Mouse Mischief

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Microsoft Mouse Mischief is an add-in to Microsoft Office PowerPoint 2010 and 2007, the presentation program by Microsoft that is part of the Microsoft Office system. It runs on the Microsoft Windows operating systems Windows XP SP3, Windows Vista and Windows 7. This program will enable teachers to create and insert questions, polls, and drawing activity slides into Office PowerPoint lessons. When the lessons are played, students can actively respond to these slides, individually or in teams, by using their own mice to click, circle, cross out, color in, or draw answers on the screen.

Mouse Mischief emerged from a collaboration between two of Microsoft's research labs in India and China. In 2006, in response to the high student-to-computer ratio in many schools, Microsoft Research India (IDC) began working on a technical solution that would provide each student with a mouse and a cursor on the screen. They conducted several field studies of multiple-mouse software program and computer-aided education. This was extended by Neema Moraveji, then a researcher with Microsoft Research Asia in Beijing, China, to class-wide interactions using a large display and interaction with PowerPoint.[1] Initial uses were meant to support remote teaching from urban Chinese centers to villages. The remote-teaching component was soon dropped and utility was observed for in-class interactions.

Further studies by members of the same team were conducting experimenting with mouse-based text entry [2] and the impact of pointing performance when seeing multiple cursors on-screen.[3] Further research on Mouse Mischief continued when Moraveji continued research as a doctoral student at Stanford University's Learning Sciences and Technology Design program.

Operation[edit]

Like Office PowerPoint presentations, Mouse Mischief lessons consist of a number of individual pages or "slides." The "slide" analogy is a reference to the now obsolete slide projector. Slides may contain text, graphics, and other objects, which may be arranged freely on the slide. Mouse Mischief adds three templates or "slide masters" to the standard PowerPoint templates: yes/no, multiple-choice, and drawing slides. These are the slides that students can click or draw on when then presentation is played.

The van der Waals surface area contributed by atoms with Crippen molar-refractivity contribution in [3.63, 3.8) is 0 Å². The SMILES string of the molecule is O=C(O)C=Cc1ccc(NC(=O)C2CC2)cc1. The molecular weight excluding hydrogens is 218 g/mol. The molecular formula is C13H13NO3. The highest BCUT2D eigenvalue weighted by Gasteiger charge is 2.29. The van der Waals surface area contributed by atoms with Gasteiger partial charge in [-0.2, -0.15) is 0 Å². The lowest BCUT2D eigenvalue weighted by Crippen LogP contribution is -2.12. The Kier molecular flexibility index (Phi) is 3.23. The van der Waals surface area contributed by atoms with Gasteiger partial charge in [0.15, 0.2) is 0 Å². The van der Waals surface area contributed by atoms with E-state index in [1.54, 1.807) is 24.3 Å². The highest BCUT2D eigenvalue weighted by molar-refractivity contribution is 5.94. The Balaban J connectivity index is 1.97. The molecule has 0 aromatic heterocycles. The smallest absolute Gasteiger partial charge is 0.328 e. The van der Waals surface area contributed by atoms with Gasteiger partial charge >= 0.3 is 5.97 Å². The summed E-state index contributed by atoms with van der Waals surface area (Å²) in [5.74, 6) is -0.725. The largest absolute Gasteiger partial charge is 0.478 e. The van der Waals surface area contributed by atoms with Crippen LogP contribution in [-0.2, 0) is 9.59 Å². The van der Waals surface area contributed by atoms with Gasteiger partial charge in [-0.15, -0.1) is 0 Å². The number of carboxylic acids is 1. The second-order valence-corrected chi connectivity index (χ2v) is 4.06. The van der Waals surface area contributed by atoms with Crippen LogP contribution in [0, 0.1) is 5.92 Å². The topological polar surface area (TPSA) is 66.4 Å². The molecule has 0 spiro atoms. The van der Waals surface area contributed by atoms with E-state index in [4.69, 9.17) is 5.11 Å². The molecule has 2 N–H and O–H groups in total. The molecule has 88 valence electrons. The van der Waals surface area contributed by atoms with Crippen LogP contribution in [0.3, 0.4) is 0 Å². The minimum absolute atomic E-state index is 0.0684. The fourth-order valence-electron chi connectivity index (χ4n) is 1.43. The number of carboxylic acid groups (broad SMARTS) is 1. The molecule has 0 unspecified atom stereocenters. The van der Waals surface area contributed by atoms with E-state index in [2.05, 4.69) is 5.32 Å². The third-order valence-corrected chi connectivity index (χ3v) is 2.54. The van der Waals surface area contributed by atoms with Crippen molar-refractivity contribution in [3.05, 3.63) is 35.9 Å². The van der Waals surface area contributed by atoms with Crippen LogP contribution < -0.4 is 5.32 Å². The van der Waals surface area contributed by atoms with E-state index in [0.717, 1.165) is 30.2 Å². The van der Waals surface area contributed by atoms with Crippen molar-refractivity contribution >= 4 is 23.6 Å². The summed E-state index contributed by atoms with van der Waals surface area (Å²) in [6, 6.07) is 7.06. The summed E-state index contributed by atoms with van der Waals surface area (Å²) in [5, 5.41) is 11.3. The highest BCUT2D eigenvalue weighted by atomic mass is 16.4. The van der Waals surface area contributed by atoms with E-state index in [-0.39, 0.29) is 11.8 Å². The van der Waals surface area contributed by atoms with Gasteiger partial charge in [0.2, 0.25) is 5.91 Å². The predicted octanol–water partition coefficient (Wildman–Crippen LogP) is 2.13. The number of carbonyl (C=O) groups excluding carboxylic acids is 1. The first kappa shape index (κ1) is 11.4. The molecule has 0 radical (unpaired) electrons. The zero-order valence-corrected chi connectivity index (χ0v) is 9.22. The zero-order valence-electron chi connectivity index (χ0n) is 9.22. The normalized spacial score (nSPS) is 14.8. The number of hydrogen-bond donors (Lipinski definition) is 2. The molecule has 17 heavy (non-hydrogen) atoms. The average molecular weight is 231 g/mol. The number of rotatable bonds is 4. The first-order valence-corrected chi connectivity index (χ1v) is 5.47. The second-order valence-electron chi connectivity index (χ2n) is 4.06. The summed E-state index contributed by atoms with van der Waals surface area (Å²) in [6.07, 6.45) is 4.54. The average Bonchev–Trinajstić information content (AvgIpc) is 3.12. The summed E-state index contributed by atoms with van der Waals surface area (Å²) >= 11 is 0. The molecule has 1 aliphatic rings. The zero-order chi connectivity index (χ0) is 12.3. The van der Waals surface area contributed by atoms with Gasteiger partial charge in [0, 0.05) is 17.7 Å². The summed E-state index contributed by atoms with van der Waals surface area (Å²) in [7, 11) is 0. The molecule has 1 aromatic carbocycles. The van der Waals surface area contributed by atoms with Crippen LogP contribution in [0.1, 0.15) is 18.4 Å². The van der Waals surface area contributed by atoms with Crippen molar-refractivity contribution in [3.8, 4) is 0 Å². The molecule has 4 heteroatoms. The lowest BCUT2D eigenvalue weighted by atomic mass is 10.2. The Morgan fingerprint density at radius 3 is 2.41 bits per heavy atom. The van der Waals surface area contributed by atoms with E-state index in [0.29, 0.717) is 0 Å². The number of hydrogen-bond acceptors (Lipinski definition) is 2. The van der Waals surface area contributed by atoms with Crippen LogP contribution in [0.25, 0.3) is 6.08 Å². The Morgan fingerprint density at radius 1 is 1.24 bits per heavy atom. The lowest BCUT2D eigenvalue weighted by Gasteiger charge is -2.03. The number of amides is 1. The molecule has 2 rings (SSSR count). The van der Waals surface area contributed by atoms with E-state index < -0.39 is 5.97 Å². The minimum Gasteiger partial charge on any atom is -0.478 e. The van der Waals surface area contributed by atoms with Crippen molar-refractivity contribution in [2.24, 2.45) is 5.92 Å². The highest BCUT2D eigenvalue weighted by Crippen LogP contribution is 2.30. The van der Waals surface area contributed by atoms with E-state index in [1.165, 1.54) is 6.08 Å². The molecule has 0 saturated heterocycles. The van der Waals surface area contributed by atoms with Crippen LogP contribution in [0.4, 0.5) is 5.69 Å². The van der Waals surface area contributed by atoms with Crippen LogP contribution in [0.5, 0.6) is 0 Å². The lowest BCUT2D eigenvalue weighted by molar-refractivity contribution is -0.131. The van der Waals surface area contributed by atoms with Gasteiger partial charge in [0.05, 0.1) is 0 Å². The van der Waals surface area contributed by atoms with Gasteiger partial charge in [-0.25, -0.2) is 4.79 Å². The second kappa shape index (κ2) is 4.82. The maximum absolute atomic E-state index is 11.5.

Use in classrooms[edit]

Mouse Mischief has three major benefits as an educational tool for classroom use. First, it engages students. Rather than sitting passively, students can actively participate in lessons, using their hands as well as their minds. Participating with other students, instead of alone at their desks, also engages students. Working simultaneously on the screen in Individual mode with the rest of the class can encourage healthy interest and competition. Working in Mouse Mischief Team mode can help students learn collaboration.

Second, multiple-mouse lessons can help teachers connect with large classes. In classes with low teacher to student ratios, multiple-mouse lessons help teachers get every student involved, and it gives them feedback about each student's grasp of concepts during lessons. In all classes, Mouse Mischief provides teachers with immediate feedback on the understanding and progress of the class as a whole. Using this information, the teacher can adjust the lesson to make it clearer, to review specific parts, or to add more examples.